Zaedock; if BMW can build overhead cam engines with hydraulic tappets that do not need to be adjusted, why can't Honda? I believe that's what Gary in Sandy Eggo meant.
 
Messages
4,499
Location
Massachusetts
quote:
Originally posted by Ken E.: Zaedock; if BMW can build overhead cam engines with hydraulic tappets that do not need to be adjusted, why can't Honda? I believe that's what Gary in Sandy Eggo meant.
I guess they could. Then your Honda Civic would cost 50 grand too. The bottom line is as Master ACid said : efficientcy. The OHC with adjustable rocker arm also fits into a much smaller package and is cheaper to produce. I adjust the valves in my 'Zuki powered Tracker every 30K miles/or if they're noisy. It's not too difficult a job. I think oil quality has stretched out valve adjustment intervals over the years.
 
Messages
6,171
Location
Santa Barbara, CA
Umm, Mazda has DOHC engines with hydraulic lash adjusters. [I dont know] They have for over a decade. I'm sure there's other examples I'm not aware of also. For my GFs '96 Civic, the owners manual and shop manual say to adjust the valves at 30k ONLY. No further adjustments after that.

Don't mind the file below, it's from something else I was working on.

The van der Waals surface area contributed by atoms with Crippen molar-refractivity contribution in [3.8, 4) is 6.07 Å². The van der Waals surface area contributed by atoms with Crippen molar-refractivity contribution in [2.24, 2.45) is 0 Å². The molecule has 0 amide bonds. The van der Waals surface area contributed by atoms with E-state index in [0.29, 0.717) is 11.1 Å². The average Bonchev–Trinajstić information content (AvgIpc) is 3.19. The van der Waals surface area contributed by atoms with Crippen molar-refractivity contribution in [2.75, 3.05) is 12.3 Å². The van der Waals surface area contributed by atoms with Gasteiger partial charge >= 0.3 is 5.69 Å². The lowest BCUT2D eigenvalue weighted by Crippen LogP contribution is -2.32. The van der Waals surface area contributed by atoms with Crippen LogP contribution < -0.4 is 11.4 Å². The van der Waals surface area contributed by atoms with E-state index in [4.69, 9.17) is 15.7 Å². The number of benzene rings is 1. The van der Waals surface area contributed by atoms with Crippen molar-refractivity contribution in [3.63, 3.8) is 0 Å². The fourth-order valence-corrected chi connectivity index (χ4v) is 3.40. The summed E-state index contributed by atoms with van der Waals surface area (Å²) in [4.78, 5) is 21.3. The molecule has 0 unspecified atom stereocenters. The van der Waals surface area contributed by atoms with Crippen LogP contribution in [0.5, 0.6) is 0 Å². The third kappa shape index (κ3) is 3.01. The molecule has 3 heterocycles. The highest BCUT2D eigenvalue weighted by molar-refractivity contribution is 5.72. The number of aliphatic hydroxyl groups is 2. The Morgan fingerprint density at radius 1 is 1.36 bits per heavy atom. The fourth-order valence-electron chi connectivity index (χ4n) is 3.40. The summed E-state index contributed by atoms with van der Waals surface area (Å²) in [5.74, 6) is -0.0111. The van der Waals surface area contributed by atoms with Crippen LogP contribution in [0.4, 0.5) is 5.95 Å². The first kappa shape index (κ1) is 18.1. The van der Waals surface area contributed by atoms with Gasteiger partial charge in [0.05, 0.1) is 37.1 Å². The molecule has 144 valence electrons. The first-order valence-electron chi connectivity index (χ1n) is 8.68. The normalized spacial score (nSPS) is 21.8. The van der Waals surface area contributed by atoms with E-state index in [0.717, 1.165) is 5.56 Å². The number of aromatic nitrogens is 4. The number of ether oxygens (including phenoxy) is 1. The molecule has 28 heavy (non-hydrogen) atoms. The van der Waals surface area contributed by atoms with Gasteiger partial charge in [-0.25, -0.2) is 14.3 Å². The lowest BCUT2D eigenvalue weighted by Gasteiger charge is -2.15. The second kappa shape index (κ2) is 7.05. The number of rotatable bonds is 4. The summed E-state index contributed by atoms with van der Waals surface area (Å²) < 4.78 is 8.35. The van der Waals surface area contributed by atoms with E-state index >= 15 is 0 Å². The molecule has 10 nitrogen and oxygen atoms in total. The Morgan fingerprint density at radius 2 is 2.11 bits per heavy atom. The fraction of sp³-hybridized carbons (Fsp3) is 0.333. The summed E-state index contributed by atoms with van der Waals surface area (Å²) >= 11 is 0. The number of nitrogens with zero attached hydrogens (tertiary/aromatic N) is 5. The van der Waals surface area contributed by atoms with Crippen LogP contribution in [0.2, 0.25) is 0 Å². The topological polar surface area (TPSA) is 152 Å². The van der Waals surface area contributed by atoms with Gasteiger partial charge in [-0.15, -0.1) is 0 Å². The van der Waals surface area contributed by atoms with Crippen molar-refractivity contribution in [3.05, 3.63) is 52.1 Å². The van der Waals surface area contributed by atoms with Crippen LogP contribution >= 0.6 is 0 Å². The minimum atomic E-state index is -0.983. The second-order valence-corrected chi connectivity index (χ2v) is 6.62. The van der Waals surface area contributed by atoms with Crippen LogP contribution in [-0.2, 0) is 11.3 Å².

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2,724
Location
Herndon, Virginia
My 92 Elantra (Mits 1.6 DOHC) had hydraulic adjusted lifters, my 85 NightHawk S 700cc had em, and my new 2005 Hyundai 1.6 has em. Cheaper cars they don't make than this Hyundai. I had no idea any car had adjustable valves these days.
 
Messages
286
Location
the Netherlands
When you want a VTEC system you need more then 1 rocker arm per valve. So the cam cant be above the valve. Thats one reason I think Honda doesn't use the hydrolic tappets. Maybe also because with rocker arms you can have every valve at a different angle. What I mean is they all point outwards from the same centrepoint somewhere in the cylinder. The cylinder head then can be hemisferic and the valves follow that profile so they all point outwards.(I hope I've discribed it ok). They also could use bigger valves because of that. I dont know if that is used in car engines, I DO know it was used in motorcycles, I remember a brochure from Honda about that.
 
Messages
10,906
Location
Nokesville, VA
quote:
GM's Ecotec DOHC also has hydraulic lash adjusters: